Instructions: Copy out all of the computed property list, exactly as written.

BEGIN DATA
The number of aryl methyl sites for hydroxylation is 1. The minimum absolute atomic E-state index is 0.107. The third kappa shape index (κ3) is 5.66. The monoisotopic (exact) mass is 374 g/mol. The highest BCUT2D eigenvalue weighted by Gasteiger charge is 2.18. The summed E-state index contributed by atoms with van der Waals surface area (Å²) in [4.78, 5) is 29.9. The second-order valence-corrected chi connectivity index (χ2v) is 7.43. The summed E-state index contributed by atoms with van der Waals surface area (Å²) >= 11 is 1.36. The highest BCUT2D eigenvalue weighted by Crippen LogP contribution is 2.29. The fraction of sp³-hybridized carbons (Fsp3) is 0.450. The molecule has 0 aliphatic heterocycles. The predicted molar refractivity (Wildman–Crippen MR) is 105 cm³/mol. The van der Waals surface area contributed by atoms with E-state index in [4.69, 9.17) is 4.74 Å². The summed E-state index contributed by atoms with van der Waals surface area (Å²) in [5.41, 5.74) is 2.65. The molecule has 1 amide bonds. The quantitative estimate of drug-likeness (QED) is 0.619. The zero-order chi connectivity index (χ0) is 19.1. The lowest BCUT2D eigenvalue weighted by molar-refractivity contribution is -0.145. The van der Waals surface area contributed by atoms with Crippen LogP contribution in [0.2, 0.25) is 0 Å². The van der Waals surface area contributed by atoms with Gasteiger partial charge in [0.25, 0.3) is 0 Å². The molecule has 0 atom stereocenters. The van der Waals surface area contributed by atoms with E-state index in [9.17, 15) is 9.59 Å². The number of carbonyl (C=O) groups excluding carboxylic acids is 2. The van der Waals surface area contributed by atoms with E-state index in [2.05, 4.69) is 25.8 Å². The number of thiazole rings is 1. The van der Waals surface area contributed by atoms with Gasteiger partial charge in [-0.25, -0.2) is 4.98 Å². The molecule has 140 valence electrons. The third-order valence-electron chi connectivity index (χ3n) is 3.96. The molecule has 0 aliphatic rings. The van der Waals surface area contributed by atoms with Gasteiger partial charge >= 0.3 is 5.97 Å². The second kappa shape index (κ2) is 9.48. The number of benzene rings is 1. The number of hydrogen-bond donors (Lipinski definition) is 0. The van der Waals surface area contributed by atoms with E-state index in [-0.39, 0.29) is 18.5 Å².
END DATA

The number of aryl methyl sites for hydroxylation is 1. The minimum absolute atomic E-state index is 0.107. The third kappa shape index (κ3) is 5.66. The monoisotopic (exact) mass is 374 g/mol. The highest BCUT2D eigenvalue weighted by Gasteiger charge is 2.18. The summed E-state index contributed by atoms with van der Waals surface area (Å²) in [4.78, 5) is 29.9. The second-order valence-corrected chi connectivity index (χ2v) is 7.43. The summed E-state index contributed by atoms with van der Waals surface area (Å²) >= 11 is 1.36. The highest BCUT2D eigenvalue weighted by Crippen LogP contribution is 2.29. The fraction of sp³-hybridized carbons (Fsp3) is 0.450. The molecule has 0 aliphatic heterocycles. The predicted molar refractivity (Wildman–Crippen MR) is 105 cm³/mol. The van der Waals surface area contributed by atoms with E-state index in [4.69, 9.17) is 4.74 Å². The summed E-state index contributed by atoms with van der Waals surface area (Å²) in [5.41, 5.74) is 2.65. The molecule has 1 amide bonds. The quantitative estimate of drug-likeness (QED) is 0.619. The zero-order chi connectivity index (χ0) is 19.1. The lowest BCUT2D eigenvalue weighted by molar-refractivity contribution is -0.145. The van der Waals surface area contributed by atoms with Crippen LogP contribution in [0.2, 0.25) is 0 Å². The van der Waals surface area contributed by atoms with Gasteiger partial charge in [0.25, 0.3) is 0 Å². The molecule has 0 atom stereocenters. The van der Waals surface area contributed by atoms with E-state index in [9.17, 15) is 9.59 Å². The number of carbonyl (C=O) groups excluding carboxylic acids is 2. The van der Waals surface area contributed by atoms with E-state index in [2.05, 4.69) is 25.8 Å². The number of thiazole rings is 1. The van der Waals surface area contributed by atoms with Gasteiger partial charge in [-0.25, -0.2) is 4.98 Å². The molecule has 140 valence electrons. The third-order valence-electron chi connectivity index (χ3n) is 3.96. The molecule has 0 aliphatic rings. The van der Waals surface area contributed by atoms with Gasteiger partial charge >= 0.3 is 5.97 Å². The second kappa shape index (κ2) is 9.48. The number of benzene rings is 1. The number of hydrogen-bond donors (Lipinski definition) is 0. The van der Waals surface area contributed by atoms with E-state index in [-0.39, 0.29) is 18.5 Å².